NSA Employees Gave Edward Snowden Login Credentials, Passwords
November 8, 2013 10:37 AM
comment(s) - last by
Snowden then accessed and downloaded secret NSA documents with that information
A new detail about the
U.S. National Security Agency
(NSA) leaks has emerged: agency employees gave former NSA contractor Edward Snowden their login credentials.
According to a new report from
, Snowden conned between 20 to 25 NSA employees to give him their login credentials and passwords. Snowden did this while
working as a computer systems administrator
at the NSA regional operations center for a month in Hawaii last spring.
Snowden reportedly told the NSA employees that he needed their passwords in order to do his job.
However, Snowden used their information to access classified documents that he wasn't supposed to see. He downloaded tens of thousands of secret NSA documents (as well as documents from its British counterpart, Government Communication Headquarters) as a result, and leaked them to the media.
The report added that a "handful" of NSA employees who gave their passwords to Snowden were identified and removed from their assignments. It wasn't clear whether they were put on other assignments or fired.
This new information regarding Snowden's use of NSA passwords was revealed when the U.S. Senate Intelligence Committee approved a bill that will strengthen security over U.S. intelligence data. The bill will push for the installation of new software that can identify and track attempts to access or download secret materials without authorization.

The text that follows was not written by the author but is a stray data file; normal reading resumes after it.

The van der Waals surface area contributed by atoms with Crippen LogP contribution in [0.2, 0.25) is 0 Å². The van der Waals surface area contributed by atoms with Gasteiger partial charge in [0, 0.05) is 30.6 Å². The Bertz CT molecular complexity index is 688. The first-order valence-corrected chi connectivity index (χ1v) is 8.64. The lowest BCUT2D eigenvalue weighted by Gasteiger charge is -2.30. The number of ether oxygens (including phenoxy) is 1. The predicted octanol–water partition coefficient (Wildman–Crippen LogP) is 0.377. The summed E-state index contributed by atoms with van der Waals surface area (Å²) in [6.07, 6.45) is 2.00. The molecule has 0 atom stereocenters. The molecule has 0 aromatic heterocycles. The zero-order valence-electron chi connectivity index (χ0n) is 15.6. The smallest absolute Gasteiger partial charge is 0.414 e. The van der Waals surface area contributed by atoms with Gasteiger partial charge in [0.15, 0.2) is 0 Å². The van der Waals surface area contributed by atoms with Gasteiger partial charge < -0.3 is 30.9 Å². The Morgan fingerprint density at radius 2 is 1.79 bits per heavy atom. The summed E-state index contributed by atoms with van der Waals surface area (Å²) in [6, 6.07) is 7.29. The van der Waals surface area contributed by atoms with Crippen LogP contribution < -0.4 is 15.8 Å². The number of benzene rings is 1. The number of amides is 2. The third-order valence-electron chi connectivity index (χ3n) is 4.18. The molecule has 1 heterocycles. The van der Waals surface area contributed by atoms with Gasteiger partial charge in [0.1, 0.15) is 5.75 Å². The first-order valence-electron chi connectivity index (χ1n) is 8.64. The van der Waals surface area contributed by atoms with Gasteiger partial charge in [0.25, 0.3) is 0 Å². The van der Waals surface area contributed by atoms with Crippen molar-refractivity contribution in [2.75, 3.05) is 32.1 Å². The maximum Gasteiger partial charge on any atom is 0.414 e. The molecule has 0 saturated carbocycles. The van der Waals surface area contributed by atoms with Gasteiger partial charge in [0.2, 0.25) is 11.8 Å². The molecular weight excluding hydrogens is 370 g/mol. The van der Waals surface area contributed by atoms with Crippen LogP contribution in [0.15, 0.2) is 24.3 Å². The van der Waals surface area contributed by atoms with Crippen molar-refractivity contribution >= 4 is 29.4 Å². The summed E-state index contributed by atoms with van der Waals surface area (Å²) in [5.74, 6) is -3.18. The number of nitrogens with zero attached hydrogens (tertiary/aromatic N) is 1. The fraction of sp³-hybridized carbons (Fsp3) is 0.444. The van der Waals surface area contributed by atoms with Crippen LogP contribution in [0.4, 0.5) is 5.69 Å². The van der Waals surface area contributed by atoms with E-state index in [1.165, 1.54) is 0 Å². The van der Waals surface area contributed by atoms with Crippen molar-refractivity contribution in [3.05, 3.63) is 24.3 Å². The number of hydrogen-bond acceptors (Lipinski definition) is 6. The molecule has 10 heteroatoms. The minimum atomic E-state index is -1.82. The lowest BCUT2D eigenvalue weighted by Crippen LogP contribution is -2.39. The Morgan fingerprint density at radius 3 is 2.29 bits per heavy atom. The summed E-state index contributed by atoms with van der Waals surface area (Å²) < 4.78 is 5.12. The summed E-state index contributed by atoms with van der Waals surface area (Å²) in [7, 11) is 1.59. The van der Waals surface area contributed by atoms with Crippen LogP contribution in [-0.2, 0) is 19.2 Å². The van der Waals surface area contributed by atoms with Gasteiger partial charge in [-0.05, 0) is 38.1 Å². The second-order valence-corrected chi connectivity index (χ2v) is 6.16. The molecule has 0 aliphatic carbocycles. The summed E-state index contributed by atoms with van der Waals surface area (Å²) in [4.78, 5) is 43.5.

In addition, the bill will require intelligence contractors to immediately report to spy agencies on incidents in which data networks have been accessed by unauthorized personnel.
Last month, it was reported that the NSA didn't install the most up-to-date, anti-leak software at the Hawaii operations center before Snowden arrived there for work.
In August, reports said that the NSA admitted to
touching 1.6 percent of total globe Web traffic
. Its technique was to filter data after harvesting it, which led to over-collection on a major scale.
Google Executive Chairman
recently called the NSA's spying on data centers "outrageous" and that its strategies of pulling hundreds of millions of records to find a few hundred is "bad public policy" and even "illegal."
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RE: Lots of comments by sys admins
11/10/2013 2:19:47 PM
You're dealing with two big issues:
1. Security 101 - "never give out your passwords to anyone" not practiced by people that routinely handle sensitive information
2. Government - if you receive an order from your superiors, you are expected to do it, and any resistance from yours truly gets treated as disobedience - punishments can range from written reprimands all the way to criminal court.
"If you look at the last five years, if you look at what major innovations have occurred in computing technology, every single one of them came from AMD. Not a single innovation came from Intel." -- AMD CEO Hector Ruiz in 2007
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